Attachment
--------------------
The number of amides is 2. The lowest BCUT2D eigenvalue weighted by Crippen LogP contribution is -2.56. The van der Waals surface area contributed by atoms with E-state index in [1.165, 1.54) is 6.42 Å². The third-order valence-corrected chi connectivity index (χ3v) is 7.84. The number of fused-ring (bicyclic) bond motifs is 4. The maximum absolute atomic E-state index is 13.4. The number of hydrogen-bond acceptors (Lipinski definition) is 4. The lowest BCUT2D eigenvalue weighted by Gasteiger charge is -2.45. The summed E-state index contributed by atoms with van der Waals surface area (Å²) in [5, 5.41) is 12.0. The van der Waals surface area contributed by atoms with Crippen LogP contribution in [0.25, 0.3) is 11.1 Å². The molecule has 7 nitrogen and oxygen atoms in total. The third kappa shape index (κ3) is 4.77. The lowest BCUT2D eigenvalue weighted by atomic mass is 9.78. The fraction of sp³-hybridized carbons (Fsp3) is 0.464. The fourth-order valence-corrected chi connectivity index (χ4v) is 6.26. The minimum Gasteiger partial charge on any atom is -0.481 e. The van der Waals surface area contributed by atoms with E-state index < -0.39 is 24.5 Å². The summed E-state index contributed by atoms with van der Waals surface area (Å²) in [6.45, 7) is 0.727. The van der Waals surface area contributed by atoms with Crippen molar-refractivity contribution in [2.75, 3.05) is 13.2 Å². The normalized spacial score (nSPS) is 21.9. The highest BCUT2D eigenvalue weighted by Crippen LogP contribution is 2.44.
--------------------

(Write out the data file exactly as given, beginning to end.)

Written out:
The number of amides is 2. The lowest BCUT2D eigenvalue weighted by Crippen LogP contribution is -2.56. The van der Waals surface area contributed by atoms with E-state index in [1.165, 1.54) is 6.42 Å². The third-order valence-corrected chi connectivity index (χ3v) is 7.84. The number of fused-ring (bicyclic) bond motifs is 4. The maximum absolute atomic E-state index is 13.4. The number of hydrogen-bond acceptors (Lipinski definition) is 4. The lowest BCUT2D eigenvalue weighted by Gasteiger charge is -2.45. The summed E-state index contributed by atoms with van der Waals surface area (Å²) in [5, 5.41) is 12.0. The van der Waals surface area contributed by atoms with Crippen LogP contribution in [0.25, 0.3) is 11.1 Å². The molecule has 7 nitrogen and oxygen atoms in total. The third kappa shape index (κ3) is 4.77. The lowest BCUT2D eigenvalue weighted by atomic mass is 9.78. The fraction of sp³-hybridized carbons (Fsp3) is 0.464. The fourth-order valence-corrected chi connectivity index (χ4v) is 6.26. The minimum Gasteiger partial charge on any atom is -0.481 e. The van der Waals surface area contributed by atoms with E-state index < -0.39 is 24.5 Å². The summed E-state index contributed by atoms with van der Waals surface area (Å²) in [6.45, 7) is 0.727. The van der Waals surface area contributed by atoms with Crippen molar-refractivity contribution in [2.75, 3.05) is 13.2 Å². The normalized spacial score (nSPS) is 21.9. The highest BCUT2D eigenvalue weighted by Crippen LogP contribution is 2.44.